Cancer that develops in the cells of the breast is called breast cancer. This can occur as a result of DNA damage in the cells. The DNA is what tells your cells to develop and reproduce normally, but if the DNA is damaged, the cells begin to behave differently. Abnormal growth of mutated cells can lead to formation of a tumor, which may be benign (noncancerous) or malignant (cancerous).
Breast cancer is primarily found in women, but the disease can also affect men, generally later in life between the ages of 60 and 70 years old.
Your risk may be higher depending on:
- Your age (increasing age increases your lifetime risk)
- Your family history (having a mother, daughter, sister with breast cancer)
- Early puberty or late menopause (getting your period younger than 12 or entering menopause after age 55)
Types of breast cancer and how it develops
Breast cancer may originate in the lobules, the glands where milk is produced, or in the milk ducts that carry milk to the nipple. Lobular carcinoma in situ (LCIS) is located only in the lobules and is technically not cancer, though it may be a precursor to invasive cancer in the future. Ductal carcinoma in situ (DCIS) may be noninvasive and contained in the milk ducts, or it may be invasive to the surrounding tissue.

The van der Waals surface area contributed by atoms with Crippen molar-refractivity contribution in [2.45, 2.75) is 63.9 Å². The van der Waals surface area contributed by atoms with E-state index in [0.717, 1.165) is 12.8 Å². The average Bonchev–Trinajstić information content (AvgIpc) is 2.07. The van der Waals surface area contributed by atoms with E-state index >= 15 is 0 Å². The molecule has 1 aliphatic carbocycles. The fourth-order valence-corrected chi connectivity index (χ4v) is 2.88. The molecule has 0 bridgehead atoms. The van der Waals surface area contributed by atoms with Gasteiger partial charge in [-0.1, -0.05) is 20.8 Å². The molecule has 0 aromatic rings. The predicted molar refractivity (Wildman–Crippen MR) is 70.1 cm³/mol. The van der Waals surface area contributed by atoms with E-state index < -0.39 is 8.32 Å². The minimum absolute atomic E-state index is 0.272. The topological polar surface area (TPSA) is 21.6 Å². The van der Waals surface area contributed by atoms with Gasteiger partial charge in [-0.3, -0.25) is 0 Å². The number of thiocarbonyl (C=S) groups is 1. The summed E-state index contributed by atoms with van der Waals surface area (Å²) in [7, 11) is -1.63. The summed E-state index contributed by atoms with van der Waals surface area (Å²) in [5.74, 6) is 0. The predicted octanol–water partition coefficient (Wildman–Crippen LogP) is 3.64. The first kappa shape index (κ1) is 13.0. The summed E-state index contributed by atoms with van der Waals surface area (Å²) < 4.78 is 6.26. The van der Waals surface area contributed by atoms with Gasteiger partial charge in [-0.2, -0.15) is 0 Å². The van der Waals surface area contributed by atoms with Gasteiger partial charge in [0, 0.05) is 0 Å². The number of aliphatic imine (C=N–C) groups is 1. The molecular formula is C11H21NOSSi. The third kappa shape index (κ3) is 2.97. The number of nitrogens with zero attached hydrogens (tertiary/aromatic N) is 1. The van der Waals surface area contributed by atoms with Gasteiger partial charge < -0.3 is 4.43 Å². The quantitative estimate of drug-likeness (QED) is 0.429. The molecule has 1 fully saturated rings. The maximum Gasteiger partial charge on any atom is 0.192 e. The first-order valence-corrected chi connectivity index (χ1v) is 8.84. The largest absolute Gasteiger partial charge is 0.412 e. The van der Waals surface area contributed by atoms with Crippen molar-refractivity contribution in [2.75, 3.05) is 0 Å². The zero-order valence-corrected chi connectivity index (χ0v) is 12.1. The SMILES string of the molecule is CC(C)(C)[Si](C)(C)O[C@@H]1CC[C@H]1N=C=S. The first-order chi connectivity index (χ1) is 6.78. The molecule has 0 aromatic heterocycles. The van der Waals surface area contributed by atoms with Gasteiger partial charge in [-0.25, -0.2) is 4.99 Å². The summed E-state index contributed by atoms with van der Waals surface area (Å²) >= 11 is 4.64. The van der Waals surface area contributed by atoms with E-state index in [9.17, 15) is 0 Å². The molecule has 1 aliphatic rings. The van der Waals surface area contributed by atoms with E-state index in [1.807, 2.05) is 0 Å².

If breast cancer cells are found in the lymph nodes, the cancer can quickly spread to other parts of the body (metastasize) and become more difficult to treat.
Within breast cancer there are different subtypes. Your subtype is based on your cancer's unique "receptors." For example, estrogen, progesterone, and HER2 are cancer receptors that stimulate cancer growth. Cancer cells can feed off of the hormones estrogen and progesterone, for example, and tumor growth can be fueled by a particular protein found in the HER2 gene (HER2-positive breast cancer). In some cases, there are no estrogen or progesterone receptors, and there is not an excess of the HER2 protein on the cancer cell surfaces. This is called triple negative breast cancer, an invasive type that grows and spreads quickly.
Testing for these receptors can help your doctor determine the best treatment approach for you.
Breast cancer exams and screening help diagnose disease
Initial diagnosis of breast cancer often occurs during your own breast self-exam, during a breast exam at your annual OB/GYN visit, or during a routine mammogram. If your doctor suspects something abnormal, he or she will likely prescribe additional testing, that may include a biopsy, blood testing, and in some cases, an MRI if other screenings have been inconclusive.
While an abnormal test result can bring up feelings of fear and concern, in many cases the outcome is not breast cancer. If you are diagnosed with breast cancer there are many treatment approaches and therapies available to you—and many people do survive this disease.
At Main Line Health our interdisciplinary team of oncology experts, from surgical oncologists and geneticists to nutritionists and therapists, has vast experience in screening for, diagnosing, and treating breast cancer.